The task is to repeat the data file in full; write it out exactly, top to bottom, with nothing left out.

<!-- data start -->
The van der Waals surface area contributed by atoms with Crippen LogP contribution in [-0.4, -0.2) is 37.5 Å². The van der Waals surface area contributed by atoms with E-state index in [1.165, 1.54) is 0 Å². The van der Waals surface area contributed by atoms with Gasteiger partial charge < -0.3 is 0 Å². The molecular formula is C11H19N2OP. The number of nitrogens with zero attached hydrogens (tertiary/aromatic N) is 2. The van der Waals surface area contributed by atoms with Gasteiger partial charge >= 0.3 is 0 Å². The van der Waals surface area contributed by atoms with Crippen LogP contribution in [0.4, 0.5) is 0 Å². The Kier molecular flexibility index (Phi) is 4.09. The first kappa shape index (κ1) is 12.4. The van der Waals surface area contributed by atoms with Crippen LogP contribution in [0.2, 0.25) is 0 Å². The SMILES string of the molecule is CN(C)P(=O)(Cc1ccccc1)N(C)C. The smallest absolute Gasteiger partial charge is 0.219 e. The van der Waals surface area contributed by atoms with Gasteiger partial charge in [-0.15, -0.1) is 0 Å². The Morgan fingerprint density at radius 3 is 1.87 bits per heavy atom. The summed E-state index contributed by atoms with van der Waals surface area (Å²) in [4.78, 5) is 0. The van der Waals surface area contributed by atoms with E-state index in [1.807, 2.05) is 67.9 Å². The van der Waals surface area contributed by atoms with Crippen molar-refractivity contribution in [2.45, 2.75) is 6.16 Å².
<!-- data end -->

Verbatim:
The van der Waals surface area contributed by atoms with Crippen LogP contribution in [-0.4, -0.2) is 37.5 Å². The van der Waals surface area contributed by atoms with E-state index in [1.165, 1.54) is 0 Å². The van der Waals surface area contributed by atoms with Gasteiger partial charge < -0.3 is 0 Å². The molecular formula is C11H19N2OP. The number of nitrogens with zero attached hydrogens (tertiary/aromatic N) is 2. The van der Waals surface area contributed by atoms with Gasteiger partial charge >= 0.3 is 0 Å². The van der Waals surface area contributed by atoms with Crippen LogP contribution in [0.4, 0.5) is 0 Å². The Kier molecular flexibility index (Phi) is 4.09. The first kappa shape index (κ1) is 12.4. The van der Waals surface area contributed by atoms with Crippen LogP contribution in [0.2, 0.25) is 0 Å². The SMILES string of the molecule is CN(C)P(=O)(Cc1ccccc1)N(C)C. The smallest absolute Gasteiger partial charge is 0.219 e. The van der Waals surface area contributed by atoms with Gasteiger partial charge in [-0.15, -0.1) is 0 Å². The Morgan fingerprint density at radius 3 is 1.87 bits per heavy atom. The summed E-state index contributed by atoms with van der Waals surface area (Å²) in [4.78, 5) is 0. The van der Waals surface area contributed by atoms with E-state index in [1.807, 2.05) is 67.9 Å². The van der Waals surface area contributed by atoms with Crippen molar-refractivity contribution in [2.45, 2.75) is 6.16 Å².